Cheap Forgiveness

An email exchange with Neil Remington Abramson, in relation to “How it might stop“:

Bruce:

I have a problem with your sentiments here:

Is it not a sin to refuse to forgive a sincerely sorry person? And since we cannot know true sincerity, aren’t we supposed to leave judging that to God. How many times? Jesus says a lot. Until you really mean it, I guess.

This idea of no judgement. Seems to be a way to get conned. Also as a means to avoid criticism of religious precepts. Fraud artists love environments where there is no judgement.

Neil:

Who doesn’t judge? I guess that’s part of the “original sin” idea. But it’s situational – easier if they’re thrusting $10 on you than asking for it from you. No?

There’s repentance and there’s asking for stuff. Repenters aren’t usually putting their hand in your pocket but some are asking you to repent. I’m sure that’s the appeal of street beggars – a bit of absolution, for doing better than some. Cheap forgiveness.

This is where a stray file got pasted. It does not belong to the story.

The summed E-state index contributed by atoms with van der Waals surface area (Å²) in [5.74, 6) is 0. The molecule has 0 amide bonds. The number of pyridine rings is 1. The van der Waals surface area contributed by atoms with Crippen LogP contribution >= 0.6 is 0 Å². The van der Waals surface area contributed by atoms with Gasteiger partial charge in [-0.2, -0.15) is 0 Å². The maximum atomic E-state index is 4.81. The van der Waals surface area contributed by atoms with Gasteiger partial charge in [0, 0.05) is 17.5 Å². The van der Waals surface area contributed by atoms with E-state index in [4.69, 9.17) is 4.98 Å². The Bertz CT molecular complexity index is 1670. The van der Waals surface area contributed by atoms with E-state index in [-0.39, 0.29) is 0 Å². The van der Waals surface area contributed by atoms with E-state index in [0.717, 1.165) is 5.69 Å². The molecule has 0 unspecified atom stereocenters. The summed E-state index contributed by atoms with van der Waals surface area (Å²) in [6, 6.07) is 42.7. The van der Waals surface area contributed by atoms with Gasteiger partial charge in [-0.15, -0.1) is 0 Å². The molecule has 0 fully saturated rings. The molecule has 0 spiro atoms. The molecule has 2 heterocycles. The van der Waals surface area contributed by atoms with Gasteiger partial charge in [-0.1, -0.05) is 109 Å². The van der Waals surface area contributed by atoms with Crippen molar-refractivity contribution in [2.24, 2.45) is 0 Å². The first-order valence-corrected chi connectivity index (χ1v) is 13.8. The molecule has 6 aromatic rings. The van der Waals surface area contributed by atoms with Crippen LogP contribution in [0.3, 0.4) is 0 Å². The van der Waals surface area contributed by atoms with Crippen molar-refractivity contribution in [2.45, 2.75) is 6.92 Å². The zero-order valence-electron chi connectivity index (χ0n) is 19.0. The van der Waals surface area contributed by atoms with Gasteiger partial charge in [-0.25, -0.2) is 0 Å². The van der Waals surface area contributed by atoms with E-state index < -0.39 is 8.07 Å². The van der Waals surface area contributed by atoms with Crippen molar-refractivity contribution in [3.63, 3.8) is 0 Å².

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About brucelarochelle

Practising Lawyer and Part-Time University Instructor (Accounting, Commercial Law, Organizational Behaviour); Part-Time Federal Tribunal Member. Non-practising Chartered Professional Accountant (Chartered Accountant and Certified Management Accountant).
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